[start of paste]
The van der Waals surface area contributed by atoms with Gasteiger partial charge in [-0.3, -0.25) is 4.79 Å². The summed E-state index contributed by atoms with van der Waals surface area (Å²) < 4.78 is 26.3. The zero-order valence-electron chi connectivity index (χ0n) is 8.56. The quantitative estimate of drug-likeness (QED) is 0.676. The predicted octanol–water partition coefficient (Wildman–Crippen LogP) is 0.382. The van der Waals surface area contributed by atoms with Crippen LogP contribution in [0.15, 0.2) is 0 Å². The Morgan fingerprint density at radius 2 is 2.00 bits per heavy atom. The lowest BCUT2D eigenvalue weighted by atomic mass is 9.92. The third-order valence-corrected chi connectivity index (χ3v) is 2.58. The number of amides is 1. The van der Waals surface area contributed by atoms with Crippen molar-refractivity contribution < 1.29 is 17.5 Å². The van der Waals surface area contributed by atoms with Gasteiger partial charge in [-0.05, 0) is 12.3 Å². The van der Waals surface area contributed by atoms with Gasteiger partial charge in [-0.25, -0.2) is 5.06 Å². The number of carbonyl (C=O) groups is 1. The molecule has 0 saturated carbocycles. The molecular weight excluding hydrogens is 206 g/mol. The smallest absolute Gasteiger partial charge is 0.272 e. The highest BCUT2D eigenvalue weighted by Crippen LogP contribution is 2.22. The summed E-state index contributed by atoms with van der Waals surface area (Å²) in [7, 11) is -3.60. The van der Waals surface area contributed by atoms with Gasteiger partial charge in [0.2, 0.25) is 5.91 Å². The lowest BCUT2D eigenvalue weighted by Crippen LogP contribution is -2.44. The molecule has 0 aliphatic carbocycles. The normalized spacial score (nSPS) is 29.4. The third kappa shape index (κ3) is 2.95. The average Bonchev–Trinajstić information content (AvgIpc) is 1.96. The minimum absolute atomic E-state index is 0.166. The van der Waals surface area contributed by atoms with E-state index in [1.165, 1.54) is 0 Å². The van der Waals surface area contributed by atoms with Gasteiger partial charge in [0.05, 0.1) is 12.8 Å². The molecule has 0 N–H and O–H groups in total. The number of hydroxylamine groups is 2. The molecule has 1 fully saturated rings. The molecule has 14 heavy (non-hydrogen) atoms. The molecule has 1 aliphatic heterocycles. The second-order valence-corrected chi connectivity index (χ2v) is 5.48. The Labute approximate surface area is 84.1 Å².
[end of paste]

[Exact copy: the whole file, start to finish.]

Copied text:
The van der Waals surface area contributed by atoms with Gasteiger partial charge in [-0.3, -0.25) is 4.79 Å². The summed E-state index contributed by atoms with van der Waals surface area (Å²) < 4.78 is 26.3. The zero-order valence-electron chi connectivity index (χ0n) is 8.56. The quantitative estimate of drug-likeness (QED) is 0.676. The predicted octanol–water partition coefficient (Wildman–Crippen LogP) is 0.382. The van der Waals surface area contributed by atoms with Crippen LogP contribution in [0.15, 0.2) is 0 Å². The Morgan fingerprint density at radius 2 is 2.00 bits per heavy atom. The lowest BCUT2D eigenvalue weighted by atomic mass is 9.92. The third-order valence-corrected chi connectivity index (χ3v) is 2.58. The number of amides is 1. The van der Waals surface area contributed by atoms with Crippen molar-refractivity contribution < 1.29 is 17.5 Å². The van der Waals surface area contributed by atoms with Gasteiger partial charge in [-0.05, 0) is 12.3 Å². The van der Waals surface area contributed by atoms with Gasteiger partial charge in [-0.25, -0.2) is 5.06 Å². The number of carbonyl (C=O) groups is 1. The molecule has 0 saturated carbocycles. The molecular weight excluding hydrogens is 206 g/mol. The smallest absolute Gasteiger partial charge is 0.272 e. The highest BCUT2D eigenvalue weighted by Crippen LogP contribution is 2.22. The summed E-state index contributed by atoms with van der Waals surface area (Å²) in [7, 11) is -3.60. The van der Waals surface area contributed by atoms with Gasteiger partial charge in [0.2, 0.25) is 5.91 Å². The lowest BCUT2D eigenvalue weighted by Crippen LogP contribution is -2.44. The molecule has 0 aliphatic carbocycles. The normalized spacial score (nSPS) is 29.4. The third kappa shape index (κ3) is 2.95. The average Bonchev–Trinajstić information content (AvgIpc) is 1.96. The minimum absolute atomic E-state index is 0.166. The van der Waals surface area contributed by atoms with E-state index in [1.165, 1.54) is 0 Å². The van der Waals surface area contributed by atoms with Gasteiger partial charge in [0.05, 0.1) is 12.8 Å². The molecule has 0 N–H and O–H groups in total. The number of hydroxylamine groups is 2. The molecule has 1 fully saturated rings. The molecule has 14 heavy (non-hydrogen) atoms. The molecule has 1 aliphatic heterocycles. The second-order valence-corrected chi connectivity index (χ2v) is 5.48. The Labute approximate surface area is 84.1 Å².